Many people believe that spiders must be able to hold their breath because they often survive a spray of insecticide or being underwater for a long period of time. This has become a wide-spread myth that Rod Crawford at the Burke Museum has set out to dispel. He says, “Neither spiders nor insects actually breathe, therefore they cannot hold their breath.” We will examine how spiders breathe and what you need to know about spider control to make it effective.
Spiders do not actively pump air in and out of their bodies. Instead breathing takes place through a kind of passive diffusion. Arachnids have two types of “breathing” apparatuses. The first are called book lungs. Although they are referred to as lungs, they have little resemblance to human lungs. Book lungs look like the pages of a book. Each “page” is a hollow, air-filled plate that is open to the air through slits on the abdomen. Hemolymph (spider blood) surrounds the inner surface of the plates and hemocyanin (similar to red blood cells) carries oxygen and exchanges carbon dioxide. The slit openings of the book lungs can expand and contract, but never fully close.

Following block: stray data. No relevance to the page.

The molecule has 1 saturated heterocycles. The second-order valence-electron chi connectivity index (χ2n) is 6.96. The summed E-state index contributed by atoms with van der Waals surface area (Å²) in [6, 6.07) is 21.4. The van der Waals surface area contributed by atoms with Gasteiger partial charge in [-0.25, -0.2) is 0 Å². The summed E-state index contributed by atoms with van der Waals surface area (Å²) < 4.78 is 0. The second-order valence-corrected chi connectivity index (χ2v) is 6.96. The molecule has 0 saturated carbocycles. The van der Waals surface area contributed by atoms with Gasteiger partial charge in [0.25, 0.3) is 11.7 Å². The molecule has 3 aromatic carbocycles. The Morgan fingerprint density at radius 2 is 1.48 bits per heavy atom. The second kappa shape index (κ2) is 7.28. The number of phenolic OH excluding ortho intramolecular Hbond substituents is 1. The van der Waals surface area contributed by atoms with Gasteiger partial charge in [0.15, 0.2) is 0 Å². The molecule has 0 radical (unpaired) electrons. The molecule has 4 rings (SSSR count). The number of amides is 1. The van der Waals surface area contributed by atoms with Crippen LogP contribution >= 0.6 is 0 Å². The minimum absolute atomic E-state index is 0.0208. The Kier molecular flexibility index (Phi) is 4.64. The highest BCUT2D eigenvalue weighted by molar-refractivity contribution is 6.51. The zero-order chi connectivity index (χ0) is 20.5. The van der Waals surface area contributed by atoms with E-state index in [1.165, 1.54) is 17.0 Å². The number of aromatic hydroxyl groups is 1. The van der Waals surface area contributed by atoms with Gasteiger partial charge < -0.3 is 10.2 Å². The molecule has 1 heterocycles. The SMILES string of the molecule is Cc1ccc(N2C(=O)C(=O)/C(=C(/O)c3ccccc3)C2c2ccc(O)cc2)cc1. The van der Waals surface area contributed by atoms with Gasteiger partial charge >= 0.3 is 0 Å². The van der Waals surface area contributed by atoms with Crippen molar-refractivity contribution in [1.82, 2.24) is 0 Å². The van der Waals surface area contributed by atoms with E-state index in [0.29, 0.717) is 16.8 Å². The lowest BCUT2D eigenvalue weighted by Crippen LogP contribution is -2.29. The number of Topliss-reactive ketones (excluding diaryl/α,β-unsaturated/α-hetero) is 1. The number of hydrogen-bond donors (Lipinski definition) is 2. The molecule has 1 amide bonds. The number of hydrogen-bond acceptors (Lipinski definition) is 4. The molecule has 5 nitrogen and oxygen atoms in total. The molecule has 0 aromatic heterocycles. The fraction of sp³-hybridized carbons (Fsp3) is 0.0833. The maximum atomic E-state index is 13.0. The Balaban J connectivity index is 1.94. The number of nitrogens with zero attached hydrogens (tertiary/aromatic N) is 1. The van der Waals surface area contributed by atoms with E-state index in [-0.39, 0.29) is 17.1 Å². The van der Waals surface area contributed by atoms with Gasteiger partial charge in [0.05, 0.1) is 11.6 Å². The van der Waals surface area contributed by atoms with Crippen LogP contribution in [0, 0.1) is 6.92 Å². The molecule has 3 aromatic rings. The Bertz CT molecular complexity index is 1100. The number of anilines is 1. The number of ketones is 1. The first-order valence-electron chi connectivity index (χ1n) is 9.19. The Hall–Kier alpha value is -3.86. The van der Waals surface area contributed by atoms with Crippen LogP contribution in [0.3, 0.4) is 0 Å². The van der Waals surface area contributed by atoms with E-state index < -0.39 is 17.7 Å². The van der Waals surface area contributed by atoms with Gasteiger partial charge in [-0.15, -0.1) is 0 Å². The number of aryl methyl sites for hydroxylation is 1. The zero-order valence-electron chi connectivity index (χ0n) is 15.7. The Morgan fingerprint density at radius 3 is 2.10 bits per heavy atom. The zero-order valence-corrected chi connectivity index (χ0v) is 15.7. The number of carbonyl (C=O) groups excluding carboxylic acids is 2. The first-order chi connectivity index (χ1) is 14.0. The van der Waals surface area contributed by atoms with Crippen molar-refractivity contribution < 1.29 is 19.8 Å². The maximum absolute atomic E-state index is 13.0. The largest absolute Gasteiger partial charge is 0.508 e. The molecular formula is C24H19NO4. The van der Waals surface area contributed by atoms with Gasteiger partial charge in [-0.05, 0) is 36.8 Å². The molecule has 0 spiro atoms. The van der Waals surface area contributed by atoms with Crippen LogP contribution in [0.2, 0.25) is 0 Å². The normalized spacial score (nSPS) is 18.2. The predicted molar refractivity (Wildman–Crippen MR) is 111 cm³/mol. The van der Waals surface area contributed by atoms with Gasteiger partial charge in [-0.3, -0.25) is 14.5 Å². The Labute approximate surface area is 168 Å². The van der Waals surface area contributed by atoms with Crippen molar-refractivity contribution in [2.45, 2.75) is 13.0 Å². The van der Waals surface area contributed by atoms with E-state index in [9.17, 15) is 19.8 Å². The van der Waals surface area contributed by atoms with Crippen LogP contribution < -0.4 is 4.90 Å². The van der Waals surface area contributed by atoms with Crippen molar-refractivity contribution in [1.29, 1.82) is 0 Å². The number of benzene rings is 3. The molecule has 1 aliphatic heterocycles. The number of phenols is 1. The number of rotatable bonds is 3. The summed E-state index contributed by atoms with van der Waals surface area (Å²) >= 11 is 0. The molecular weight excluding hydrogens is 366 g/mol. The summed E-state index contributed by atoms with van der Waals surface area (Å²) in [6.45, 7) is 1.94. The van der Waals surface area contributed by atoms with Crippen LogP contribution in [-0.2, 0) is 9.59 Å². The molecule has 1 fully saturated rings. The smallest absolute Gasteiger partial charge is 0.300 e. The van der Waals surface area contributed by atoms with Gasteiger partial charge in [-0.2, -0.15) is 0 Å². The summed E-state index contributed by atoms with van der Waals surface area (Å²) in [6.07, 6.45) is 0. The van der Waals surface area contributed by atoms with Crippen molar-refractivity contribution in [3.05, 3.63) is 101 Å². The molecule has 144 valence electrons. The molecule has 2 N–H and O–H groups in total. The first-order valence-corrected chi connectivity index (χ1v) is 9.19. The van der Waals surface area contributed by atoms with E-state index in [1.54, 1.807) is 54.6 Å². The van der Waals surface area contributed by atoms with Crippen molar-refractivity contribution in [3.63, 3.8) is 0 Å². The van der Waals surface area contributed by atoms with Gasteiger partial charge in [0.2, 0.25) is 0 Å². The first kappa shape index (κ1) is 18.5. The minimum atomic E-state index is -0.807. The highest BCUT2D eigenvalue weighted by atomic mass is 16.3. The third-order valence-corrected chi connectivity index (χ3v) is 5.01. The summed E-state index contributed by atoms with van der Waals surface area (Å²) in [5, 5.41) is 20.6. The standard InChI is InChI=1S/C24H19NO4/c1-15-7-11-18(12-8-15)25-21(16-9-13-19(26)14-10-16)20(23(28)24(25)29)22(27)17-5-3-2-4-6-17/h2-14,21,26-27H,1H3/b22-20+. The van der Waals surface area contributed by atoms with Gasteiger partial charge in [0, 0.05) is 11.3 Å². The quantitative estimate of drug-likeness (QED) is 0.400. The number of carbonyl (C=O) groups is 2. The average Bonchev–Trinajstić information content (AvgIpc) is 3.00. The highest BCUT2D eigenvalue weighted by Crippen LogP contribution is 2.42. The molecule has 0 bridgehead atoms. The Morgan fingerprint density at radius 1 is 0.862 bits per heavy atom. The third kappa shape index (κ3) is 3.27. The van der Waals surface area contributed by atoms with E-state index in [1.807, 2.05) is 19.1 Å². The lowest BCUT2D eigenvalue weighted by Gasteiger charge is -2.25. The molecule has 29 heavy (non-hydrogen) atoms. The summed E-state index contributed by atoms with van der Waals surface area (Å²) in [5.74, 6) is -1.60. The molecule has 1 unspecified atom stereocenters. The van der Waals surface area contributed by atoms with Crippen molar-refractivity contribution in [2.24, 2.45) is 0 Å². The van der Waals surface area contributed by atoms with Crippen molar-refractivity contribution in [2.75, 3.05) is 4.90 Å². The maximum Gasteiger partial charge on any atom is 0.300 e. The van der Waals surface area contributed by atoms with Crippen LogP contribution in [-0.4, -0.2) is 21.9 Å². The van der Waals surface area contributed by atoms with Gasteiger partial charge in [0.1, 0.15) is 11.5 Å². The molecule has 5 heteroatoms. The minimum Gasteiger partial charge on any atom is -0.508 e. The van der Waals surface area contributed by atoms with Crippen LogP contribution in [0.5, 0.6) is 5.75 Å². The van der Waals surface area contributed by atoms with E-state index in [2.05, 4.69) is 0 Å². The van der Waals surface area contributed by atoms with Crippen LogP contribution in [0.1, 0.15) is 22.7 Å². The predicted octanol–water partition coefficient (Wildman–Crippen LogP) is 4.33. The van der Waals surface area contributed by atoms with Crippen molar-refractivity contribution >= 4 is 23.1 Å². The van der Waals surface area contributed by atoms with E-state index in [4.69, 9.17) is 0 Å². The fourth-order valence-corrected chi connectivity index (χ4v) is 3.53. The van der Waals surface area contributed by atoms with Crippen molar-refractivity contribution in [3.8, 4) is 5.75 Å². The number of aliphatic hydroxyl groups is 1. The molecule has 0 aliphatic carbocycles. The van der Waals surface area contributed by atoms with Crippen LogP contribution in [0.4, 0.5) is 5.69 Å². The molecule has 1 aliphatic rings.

The second way spiders breathe is with trachea. These are very small tubes that branch out, often from the book lungs, and run throughout the body. Tracheae allow the passage of air and open directly to the surface through small holes called spiracles. Some spiders only have one trachea and no book lungs, and other spiders have 1 or 2 book lungs.
Since spiders do not actively breathe and cannot hold their breath when underwater, why can they survive these things better than other bugs? Crawford says it is because sometimes body hair on a spider can trap air and make a film that can exchange some oxygen and carbon dioxide with the surrounding water. This does not work long-term, but spiders can go for many minutes fully submerged.
As for pest control, spiders are not insects and often do not behave in the same way as insects. While most of the insecticides will work with direct contact, other methods of spider control like diatomaceous earth, sealing the exterior of your home, removing webs, and replacing outdoor lighting may prove more beneficial. Spider traps are also great for monitoring the population within your home. Harris Spider Killer is another great option. For more information on dealing with spiders, check out Spiders: The Ultimate Guide.